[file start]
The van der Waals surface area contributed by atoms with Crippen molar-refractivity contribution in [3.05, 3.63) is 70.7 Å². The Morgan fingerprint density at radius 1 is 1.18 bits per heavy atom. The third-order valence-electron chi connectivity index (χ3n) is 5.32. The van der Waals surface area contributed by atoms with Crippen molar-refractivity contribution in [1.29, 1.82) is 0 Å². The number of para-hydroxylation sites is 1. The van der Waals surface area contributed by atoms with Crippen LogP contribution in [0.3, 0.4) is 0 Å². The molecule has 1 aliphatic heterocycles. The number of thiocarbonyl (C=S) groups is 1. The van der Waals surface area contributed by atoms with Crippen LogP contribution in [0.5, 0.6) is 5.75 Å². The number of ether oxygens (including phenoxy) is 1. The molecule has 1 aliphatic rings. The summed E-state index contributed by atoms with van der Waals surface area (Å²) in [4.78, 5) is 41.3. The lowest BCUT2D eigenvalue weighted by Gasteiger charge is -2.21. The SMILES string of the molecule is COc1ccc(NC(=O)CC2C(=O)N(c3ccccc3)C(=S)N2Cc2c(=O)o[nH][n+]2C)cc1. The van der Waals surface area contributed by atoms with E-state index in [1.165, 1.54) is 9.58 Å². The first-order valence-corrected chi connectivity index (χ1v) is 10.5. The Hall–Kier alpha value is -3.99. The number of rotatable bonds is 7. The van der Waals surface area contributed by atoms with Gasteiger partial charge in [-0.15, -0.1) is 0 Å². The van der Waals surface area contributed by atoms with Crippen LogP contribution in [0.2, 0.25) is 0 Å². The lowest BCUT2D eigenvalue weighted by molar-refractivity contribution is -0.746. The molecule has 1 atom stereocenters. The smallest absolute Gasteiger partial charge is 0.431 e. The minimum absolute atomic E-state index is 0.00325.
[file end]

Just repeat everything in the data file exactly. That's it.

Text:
The van der Waals surface area contributed by atoms with Crippen molar-refractivity contribution in [3.05, 3.63) is 70.7 Å². The Morgan fingerprint density at radius 1 is 1.18 bits per heavy atom. The third-order valence-electron chi connectivity index (χ3n) is 5.32. The van der Waals surface area contributed by atoms with Crippen molar-refractivity contribution in [1.29, 1.82) is 0 Å². The number of para-hydroxylation sites is 1. The van der Waals surface area contributed by atoms with Crippen LogP contribution in [0.3, 0.4) is 0 Å². The molecule has 1 aliphatic heterocycles. The number of thiocarbonyl (C=S) groups is 1. The van der Waals surface area contributed by atoms with Crippen LogP contribution in [0.5, 0.6) is 5.75 Å². The number of ether oxygens (including phenoxy) is 1. The molecule has 1 aliphatic rings. The summed E-state index contributed by atoms with van der Waals surface area (Å²) in [4.78, 5) is 41.3. The lowest BCUT2D eigenvalue weighted by Gasteiger charge is -2.21. The SMILES string of the molecule is COc1ccc(NC(=O)CC2C(=O)N(c3ccccc3)C(=S)N2Cc2c(=O)o[nH][n+]2C)cc1. The van der Waals surface area contributed by atoms with E-state index in [1.165, 1.54) is 9.58 Å². The first-order valence-corrected chi connectivity index (χ1v) is 10.5. The Hall–Kier alpha value is -3.99. The number of rotatable bonds is 7. The van der Waals surface area contributed by atoms with Gasteiger partial charge in [-0.15, -0.1) is 0 Å². The van der Waals surface area contributed by atoms with Crippen LogP contribution in [0.2, 0.25) is 0 Å². The lowest BCUT2D eigenvalue weighted by molar-refractivity contribution is -0.746. The molecule has 1 atom stereocenters. The smallest absolute Gasteiger partial charge is 0.431 e. The minimum absolute atomic E-state index is 0.00325.